Often misused as a substitute for “modern,” and vice versa, contemporary design is ever-changing and evolving, really just referring to the current trends. What was considered contemporary even five or ten years ago would seem outdated today, in the moment. And in another decade from now, contemporary could mean something completely different once again.
Pantone’s Color of the Year and any trend forecast or “what’s hot now” type articles and blogs and television spots can provide the most current information on how to achieve a contemporary look. Items like oversized, colorful art or murals, creative and interesting storage, and color-blocking
are trends of the day. Contemporary can incorporate elements across styles and also “throw-back” trends to earlier aesthetic periods.
While often used interchangeably with “eclectic,” the interior bohemian aesthetic is a bit more technical. The term hails from the French word meaning “gypsy,” and the look is one that inspires a feeling of freedom, liberty, and creativity. With colorful and interesting touches as far as the eye can see, this aesthetic has the viewer imagining the home’s resident to be an exotic traveler, a hippy, or perhaps an artist. The aesthetic is extremely personal and reflects an individual’s own experiences and tastes. Those with a penchant towards boho-chic seem to fill every possible space, layering old and new, texturizing and cozying with reckless abandon. For those who prefer functional, clean, simple, or orderly, it is unlikely this would be an ideal aesthetic. For the truly free spirit, live rule-free and happily when it comes to décor! If you like it, then it works.
In 1996, Rachel Ashwell, founder of a furniture line called Shabby Chic, wrote a book about the design style. Shabby chic harkens back to the British country cottage, with quality wooden furniture, vintage-looking fabric sofas, and an air of elegance for good measure. Layers of paint showing through distressed areas and nicks are an essential characteristic of the aesthetic. Painting and repurposing furniture is key, breathing new life into older, vintage items and antiques or taking basic, unadorned pieces and adding a cozy, well-loved layer of paint or stain. With the French countryside as inspirations, linens are particularly popular along with cottons. Palettes often include softer hues. With a quite feminine feel, this style feels creative yet pulled together. So for those who love the mix-and-match of a chenille throw, some floral throw pillows, an old dresser painted cream with vintage-inspired knobs, and a chandelier found at a flea market, shabby chic is a good way to go.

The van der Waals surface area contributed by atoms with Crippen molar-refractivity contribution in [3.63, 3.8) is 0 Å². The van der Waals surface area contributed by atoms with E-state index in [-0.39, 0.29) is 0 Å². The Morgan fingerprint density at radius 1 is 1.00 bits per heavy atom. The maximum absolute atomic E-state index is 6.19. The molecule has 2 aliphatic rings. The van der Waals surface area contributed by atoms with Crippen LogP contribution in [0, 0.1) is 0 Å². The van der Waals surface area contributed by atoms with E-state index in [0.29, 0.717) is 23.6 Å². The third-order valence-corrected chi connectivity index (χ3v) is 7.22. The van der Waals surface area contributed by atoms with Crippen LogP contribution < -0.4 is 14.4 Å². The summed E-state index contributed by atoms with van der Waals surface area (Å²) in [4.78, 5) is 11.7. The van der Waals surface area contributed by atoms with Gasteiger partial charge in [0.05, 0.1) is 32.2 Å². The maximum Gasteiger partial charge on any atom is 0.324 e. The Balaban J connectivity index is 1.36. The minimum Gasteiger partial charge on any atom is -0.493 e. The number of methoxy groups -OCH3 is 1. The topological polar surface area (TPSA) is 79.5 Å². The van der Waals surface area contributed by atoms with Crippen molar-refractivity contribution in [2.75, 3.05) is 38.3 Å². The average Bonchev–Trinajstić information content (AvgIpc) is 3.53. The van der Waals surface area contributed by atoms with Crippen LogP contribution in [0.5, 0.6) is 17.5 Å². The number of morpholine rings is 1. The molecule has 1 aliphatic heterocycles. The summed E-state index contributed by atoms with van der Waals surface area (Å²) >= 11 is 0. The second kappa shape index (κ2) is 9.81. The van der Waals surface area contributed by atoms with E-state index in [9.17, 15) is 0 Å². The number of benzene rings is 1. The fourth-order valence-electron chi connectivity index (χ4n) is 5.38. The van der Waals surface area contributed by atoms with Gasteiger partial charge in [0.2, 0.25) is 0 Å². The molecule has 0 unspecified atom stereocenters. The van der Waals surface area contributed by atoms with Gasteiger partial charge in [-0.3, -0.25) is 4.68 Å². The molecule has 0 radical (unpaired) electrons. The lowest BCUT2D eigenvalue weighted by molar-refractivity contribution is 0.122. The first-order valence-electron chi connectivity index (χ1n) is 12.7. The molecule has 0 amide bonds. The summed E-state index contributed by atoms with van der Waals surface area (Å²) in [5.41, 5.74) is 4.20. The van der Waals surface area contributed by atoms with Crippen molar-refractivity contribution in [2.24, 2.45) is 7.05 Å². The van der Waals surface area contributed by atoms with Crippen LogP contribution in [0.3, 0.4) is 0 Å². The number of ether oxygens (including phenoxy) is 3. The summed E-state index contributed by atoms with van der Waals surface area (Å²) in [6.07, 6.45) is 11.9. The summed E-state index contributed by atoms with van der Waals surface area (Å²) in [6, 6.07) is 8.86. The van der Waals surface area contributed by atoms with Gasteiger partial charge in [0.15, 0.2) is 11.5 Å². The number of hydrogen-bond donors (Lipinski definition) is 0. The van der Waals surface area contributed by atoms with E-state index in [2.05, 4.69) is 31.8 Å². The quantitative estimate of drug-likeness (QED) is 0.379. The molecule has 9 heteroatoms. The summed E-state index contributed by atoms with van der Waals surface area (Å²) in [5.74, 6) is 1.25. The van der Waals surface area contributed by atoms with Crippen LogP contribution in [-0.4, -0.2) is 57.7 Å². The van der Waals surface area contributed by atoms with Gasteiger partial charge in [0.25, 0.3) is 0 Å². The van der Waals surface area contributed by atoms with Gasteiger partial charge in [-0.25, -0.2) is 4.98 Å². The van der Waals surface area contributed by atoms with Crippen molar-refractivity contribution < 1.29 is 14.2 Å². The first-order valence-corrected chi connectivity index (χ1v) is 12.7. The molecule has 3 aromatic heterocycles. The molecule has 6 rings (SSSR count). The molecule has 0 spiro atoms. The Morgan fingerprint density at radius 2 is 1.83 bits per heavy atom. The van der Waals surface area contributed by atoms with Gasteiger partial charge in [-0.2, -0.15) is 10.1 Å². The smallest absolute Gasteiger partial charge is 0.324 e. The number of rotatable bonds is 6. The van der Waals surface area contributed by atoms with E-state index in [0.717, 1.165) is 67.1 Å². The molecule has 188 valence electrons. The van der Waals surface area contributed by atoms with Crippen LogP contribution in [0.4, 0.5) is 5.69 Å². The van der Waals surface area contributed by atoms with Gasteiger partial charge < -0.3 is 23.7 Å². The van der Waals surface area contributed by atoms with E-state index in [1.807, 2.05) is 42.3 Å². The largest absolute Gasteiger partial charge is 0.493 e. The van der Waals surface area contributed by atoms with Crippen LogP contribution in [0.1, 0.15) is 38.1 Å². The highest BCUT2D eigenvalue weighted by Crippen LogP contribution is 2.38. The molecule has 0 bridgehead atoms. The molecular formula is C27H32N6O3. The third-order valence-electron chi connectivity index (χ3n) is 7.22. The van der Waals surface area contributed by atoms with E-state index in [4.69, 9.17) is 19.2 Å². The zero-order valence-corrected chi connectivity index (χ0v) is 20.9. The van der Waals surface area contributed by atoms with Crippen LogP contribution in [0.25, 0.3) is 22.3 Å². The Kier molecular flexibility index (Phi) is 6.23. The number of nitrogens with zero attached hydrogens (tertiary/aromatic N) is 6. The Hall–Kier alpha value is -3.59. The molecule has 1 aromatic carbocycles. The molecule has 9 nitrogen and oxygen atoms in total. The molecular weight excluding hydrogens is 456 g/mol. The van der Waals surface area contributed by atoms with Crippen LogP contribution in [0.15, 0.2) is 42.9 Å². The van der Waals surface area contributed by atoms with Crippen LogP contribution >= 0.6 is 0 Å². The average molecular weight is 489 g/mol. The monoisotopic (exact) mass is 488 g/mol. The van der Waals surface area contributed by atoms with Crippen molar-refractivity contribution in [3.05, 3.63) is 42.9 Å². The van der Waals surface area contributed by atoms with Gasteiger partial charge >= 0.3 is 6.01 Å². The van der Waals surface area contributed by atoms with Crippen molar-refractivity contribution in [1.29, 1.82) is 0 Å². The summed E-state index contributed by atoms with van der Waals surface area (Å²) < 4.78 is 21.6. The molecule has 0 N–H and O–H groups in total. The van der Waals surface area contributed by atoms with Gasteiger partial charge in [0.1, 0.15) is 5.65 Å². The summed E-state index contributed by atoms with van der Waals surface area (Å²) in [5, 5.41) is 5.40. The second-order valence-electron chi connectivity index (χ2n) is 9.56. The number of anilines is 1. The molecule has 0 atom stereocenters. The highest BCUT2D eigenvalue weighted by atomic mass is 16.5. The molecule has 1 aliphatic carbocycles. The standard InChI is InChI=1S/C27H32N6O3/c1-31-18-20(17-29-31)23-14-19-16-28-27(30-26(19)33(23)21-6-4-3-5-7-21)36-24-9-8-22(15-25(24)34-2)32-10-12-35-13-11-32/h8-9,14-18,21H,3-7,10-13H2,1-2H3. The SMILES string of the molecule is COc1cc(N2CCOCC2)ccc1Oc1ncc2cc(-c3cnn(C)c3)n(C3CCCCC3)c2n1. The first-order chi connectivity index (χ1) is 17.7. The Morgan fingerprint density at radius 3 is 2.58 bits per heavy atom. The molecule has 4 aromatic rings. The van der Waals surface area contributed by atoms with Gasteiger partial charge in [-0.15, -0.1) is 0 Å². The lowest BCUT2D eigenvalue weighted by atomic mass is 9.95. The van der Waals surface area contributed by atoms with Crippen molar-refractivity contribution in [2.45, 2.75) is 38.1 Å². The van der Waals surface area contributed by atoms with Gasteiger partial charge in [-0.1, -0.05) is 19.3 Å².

Scandinavian, or Nordic, design is more than just picking up a cute furniture addition at Ikea, functional and affordable. It is a way of life. Everything from the furniture to the textiles is “lagom,” a term that means “just the right amount; not too little but not too much.” Swedes seem to be the world’s experts in balance, particularly when it comes to design aesthetic. Scandi-style often features storage as statements, with baskets and racks becoming functional works of art when placed strategically in a space. Block-printed fabrics with nature themes such as feathers lend a unique look to Nordic décor. Gray tends to be the underlying base of the color palette, but it is not unusual to find pops of jewel tones, with bright, happy blues a favorite. Wooden slats, whimsical lighting, communal spaces, monochromatic artwork, and uneven textures (think sheepskin, leather, and velvet) work easily in a Scandinavian space. Hailing from Denmark, the look can be summed up in the word “hygge,” which means “a special, charming, cozy feeling of contentment.” Not a bad way to live!